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A belated Happy New Year (suitable for all ages)

After keeping up this blog for over two years now, I have been AWOL, taking a little Christmas-New Year's vacation from public punditry. In fact, my family and I had planned to be out of town on a road trip, leaving on New Year's Day, but the utter lack of cooperation by the big continental weather systems ultimately discouraged us from leaving home, day by day. Instead, we sat home in warmth and electronics and relaxed instead of gallavanting abroad to brave chilly motel rooms and outdoor hiking and animal-watching in near-snowy conditions (call us wimps, but there you have it). The gators and manatees will still be there if we go to see them in February, I'll bet.

Meanwhile I have been cleaning up around the house, the yard, and my computer after the holidays. Have also started teaching my 16-year-old son how to drive. He can now drive around the biggest local church's empty parking lot, avoiding curbs, in first gear, and I have only screamed "Stop!" once. I think. It's gone better than I expected, and has brought back many fond memories of my Dad teaching me to drive on the stick shift in his 1967 red VW Bug.

Cue "The Circle of Liiiiiiife......"

Speaking of Disney songs, the best mass-media entertainment we enjoyed over the holidays was going to see Disney's latest movie release, the clever and charming, fun and funny "Enchanted." My daughter, age 12, and I saw it for the first time with her friend and her friend's mom; we went a second time with my son, and then on Christmas Day both kids and I felt like seeing it again, and we persuaded my 80-year-old mother to go with us. She was understandably jaded about enjoying any modern movie that would interest her and not offend her "Casablanca"-era movie sensibilities (which I share). She came out of the theater marveling, "Now that's a movie even I liked!" We drove home from the theater singing and humming the tunes--how often nowadays does that happen?! I cannot remember the last time I paid to see a movie in a theater three times. Probably not since my Tiger Beat days of Haley Mills adoration, if ever.

I asked my son why he liked it and he said the obvious: because "it's funny" and "the music is good." My daughter was continually turning to me during the movie, with a big smile on her face. She loved the humor and the big song scenes. Mom and I especially appreciated the fact that the actors were great, and the main protagonists are likeable, attractive, sweet, decent, kind, and good (how surprising in a modern movie!). The "forces of evil" were suitably campy and were defeated or reformed in the end; the self-parodies and referential humor were delightful.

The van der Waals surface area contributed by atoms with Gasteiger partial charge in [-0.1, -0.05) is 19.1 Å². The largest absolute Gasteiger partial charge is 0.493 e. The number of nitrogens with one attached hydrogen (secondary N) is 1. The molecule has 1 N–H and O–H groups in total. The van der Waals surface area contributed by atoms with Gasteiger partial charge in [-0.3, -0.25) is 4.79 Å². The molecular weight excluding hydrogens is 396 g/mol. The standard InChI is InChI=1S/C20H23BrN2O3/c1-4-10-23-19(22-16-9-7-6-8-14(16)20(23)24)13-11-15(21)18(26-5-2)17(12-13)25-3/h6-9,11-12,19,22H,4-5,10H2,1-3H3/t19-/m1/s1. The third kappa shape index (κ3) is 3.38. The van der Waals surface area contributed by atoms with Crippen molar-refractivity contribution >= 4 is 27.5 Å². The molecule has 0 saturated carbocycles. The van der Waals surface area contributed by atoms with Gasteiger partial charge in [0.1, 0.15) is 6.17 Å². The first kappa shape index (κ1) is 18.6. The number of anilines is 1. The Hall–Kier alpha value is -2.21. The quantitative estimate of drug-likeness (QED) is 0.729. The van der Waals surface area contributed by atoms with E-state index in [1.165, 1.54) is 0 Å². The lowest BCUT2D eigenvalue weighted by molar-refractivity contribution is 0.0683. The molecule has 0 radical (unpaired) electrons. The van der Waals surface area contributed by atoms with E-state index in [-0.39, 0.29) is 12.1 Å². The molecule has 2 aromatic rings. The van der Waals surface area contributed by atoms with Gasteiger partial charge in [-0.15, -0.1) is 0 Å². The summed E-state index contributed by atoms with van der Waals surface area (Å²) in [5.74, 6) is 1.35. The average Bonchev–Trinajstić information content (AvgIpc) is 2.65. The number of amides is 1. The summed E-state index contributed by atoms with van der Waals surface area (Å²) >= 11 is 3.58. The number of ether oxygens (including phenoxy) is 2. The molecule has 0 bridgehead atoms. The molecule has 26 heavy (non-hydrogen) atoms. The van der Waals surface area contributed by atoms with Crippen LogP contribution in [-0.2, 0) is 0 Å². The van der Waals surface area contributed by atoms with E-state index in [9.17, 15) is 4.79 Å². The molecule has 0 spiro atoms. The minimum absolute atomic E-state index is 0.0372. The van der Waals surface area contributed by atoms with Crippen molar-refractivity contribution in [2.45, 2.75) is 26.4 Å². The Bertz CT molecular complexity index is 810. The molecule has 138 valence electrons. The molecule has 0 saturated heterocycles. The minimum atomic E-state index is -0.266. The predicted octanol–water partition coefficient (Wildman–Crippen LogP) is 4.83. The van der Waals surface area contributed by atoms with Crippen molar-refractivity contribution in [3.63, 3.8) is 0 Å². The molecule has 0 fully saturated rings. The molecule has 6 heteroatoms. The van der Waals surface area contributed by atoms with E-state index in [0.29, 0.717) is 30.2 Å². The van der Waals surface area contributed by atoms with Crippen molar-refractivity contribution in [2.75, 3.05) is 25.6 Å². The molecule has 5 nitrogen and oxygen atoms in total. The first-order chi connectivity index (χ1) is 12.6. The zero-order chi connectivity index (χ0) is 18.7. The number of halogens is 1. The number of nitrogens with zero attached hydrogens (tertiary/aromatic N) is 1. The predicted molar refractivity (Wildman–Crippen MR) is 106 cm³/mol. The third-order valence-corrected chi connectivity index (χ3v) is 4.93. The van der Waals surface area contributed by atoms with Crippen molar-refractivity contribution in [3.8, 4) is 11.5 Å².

Only two bad notes appeared as "low" so-called comedy and offended me: the dog urinating on the prince's foot, and the chipmunk passing gas--hey, the staples of appealing to kids of all ages, in Hollywood executives' minds. (I was grateful they showed such remarkably high-minded restraint in not throwing in the ever-fashionable belching, spewing, and butt-wiggling.) Someday I'll watch a great modern family movie without any such vulgar, unfunny, gratuitous distractions, and I'll know I've died and gone to heaven.

By the way, am I the only one who's noticed that running the gauntlet of the movie trailers (for coming attractions for kids) before the main feature is like sitting in an unruly Kindergarten held hostage by vulgar little boys and girls enamored of loud noises and their own bodily functions? That's not entertainment to me or to my kids. After the gross "Alvin and the Chipmunks" trailer, my daughter hid her face in her hands and said, "I hate that trailer and I don't want to see that movie." My son was equally offended by it, but said he actually might've gone to see the movie anyway, if only they had cast David Duchovny as Dave. Hmm, maybe me too.

In the meantime, "Enchanted" is definitely entertainment, and an 8-thumbs-up hit for ages 12 to 80 with us. My daughter got the "Enchanted" soundtrack CD with the likeable Alan Menken score and songs for Christmas from her brother. Thanks, Disney, for doing something right.

"Enchanted" at Wikipedia: everything you ever wanted to know and more (includes spoilers)

Check out the parents' ratings and opinions at Kids-in-Mind and Common Sense Media (both sites always include spoilers, because they tell parents everything they want and need to know in advance about how the movie might/will affect their kids). I always check these websites before taking my kids (and my mother!) to the theater.